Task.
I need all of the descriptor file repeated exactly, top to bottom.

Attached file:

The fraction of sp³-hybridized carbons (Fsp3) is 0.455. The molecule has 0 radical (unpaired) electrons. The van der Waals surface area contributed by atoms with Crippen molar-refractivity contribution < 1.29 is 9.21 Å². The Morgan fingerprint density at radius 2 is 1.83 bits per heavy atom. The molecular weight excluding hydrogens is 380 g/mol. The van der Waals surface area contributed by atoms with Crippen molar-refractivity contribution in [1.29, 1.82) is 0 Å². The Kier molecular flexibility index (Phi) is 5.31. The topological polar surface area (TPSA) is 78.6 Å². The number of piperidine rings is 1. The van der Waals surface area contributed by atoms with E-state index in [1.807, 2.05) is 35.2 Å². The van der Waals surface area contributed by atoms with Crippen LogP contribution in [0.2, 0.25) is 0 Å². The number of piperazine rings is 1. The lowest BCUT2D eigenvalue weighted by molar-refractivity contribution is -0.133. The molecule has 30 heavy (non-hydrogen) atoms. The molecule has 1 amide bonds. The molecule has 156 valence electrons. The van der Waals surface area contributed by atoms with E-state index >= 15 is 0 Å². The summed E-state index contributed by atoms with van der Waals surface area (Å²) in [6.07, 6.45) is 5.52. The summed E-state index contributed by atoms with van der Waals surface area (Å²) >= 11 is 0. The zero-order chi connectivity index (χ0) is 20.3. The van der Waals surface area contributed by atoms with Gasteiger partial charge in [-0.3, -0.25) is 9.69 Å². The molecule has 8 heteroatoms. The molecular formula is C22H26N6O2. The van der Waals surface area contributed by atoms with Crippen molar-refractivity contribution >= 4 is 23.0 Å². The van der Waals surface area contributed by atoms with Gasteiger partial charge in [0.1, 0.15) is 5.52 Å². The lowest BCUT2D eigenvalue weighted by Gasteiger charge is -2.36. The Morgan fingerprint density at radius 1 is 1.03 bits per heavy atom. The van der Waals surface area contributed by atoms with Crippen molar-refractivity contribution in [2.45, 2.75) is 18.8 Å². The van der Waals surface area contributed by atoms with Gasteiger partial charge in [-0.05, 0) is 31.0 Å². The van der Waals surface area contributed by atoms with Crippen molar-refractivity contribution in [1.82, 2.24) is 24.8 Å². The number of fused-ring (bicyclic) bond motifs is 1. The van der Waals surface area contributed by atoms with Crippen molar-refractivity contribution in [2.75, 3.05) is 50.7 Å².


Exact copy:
The fraction of sp³-hybridized carbons (Fsp3) is 0.455. The molecule has 0 radical (unpaired) electrons. The van der Waals surface area contributed by atoms with Crippen molar-refractivity contribution < 1.29 is 9.21 Å². The Morgan fingerprint density at radius 2 is 1.83 bits per heavy atom. The molecular weight excluding hydrogens is 380 g/mol. The van der Waals surface area contributed by atoms with Crippen molar-refractivity contribution in [1.29, 1.82) is 0 Å². The Kier molecular flexibility index (Phi) is 5.31. The topological polar surface area (TPSA) is 78.6 Å². The number of piperidine rings is 1. The van der Waals surface area contributed by atoms with E-state index in [1.807, 2.05) is 35.2 Å². The van der Waals surface area contributed by atoms with Crippen LogP contribution in [0.2, 0.25) is 0 Å². The number of piperazine rings is 1. The lowest BCUT2D eigenvalue weighted by molar-refractivity contribution is -0.133. The molecule has 30 heavy (non-hydrogen) atoms. The molecule has 1 amide bonds. The molecule has 156 valence electrons. The van der Waals surface area contributed by atoms with E-state index >= 15 is 0 Å². The summed E-state index contributed by atoms with van der Waals surface area (Å²) in [6.07, 6.45) is 5.52. The summed E-state index contributed by atoms with van der Waals surface area (Å²) >= 11 is 0. The zero-order chi connectivity index (χ0) is 20.3. The van der Waals surface area contributed by atoms with Gasteiger partial charge in [-0.3, -0.25) is 9.69 Å². The molecule has 8 heteroatoms. The molecular formula is C22H26N6O2. The van der Waals surface area contributed by atoms with Crippen molar-refractivity contribution >= 4 is 23.0 Å². The van der Waals surface area contributed by atoms with Gasteiger partial charge in [0.1, 0.15) is 5.52 Å². The lowest BCUT2D eigenvalue weighted by Gasteiger charge is -2.36. The Morgan fingerprint density at radius 1 is 1.03 bits per heavy atom. The van der Waals surface area contributed by atoms with Crippen molar-refractivity contribution in [2.45, 2.75) is 18.8 Å². The van der Waals surface area contributed by atoms with Gasteiger partial charge in [-0.05, 0) is 31.0 Å². The van der Waals surface area contributed by atoms with Crippen molar-refractivity contribution in [1.82, 2.24) is 24.8 Å². The number of fused-ring (bicyclic) bond motifs is 1. The van der Waals surface area contributed by atoms with Crippen molar-refractivity contribution in [2.75, 3.05) is 50.7 Å².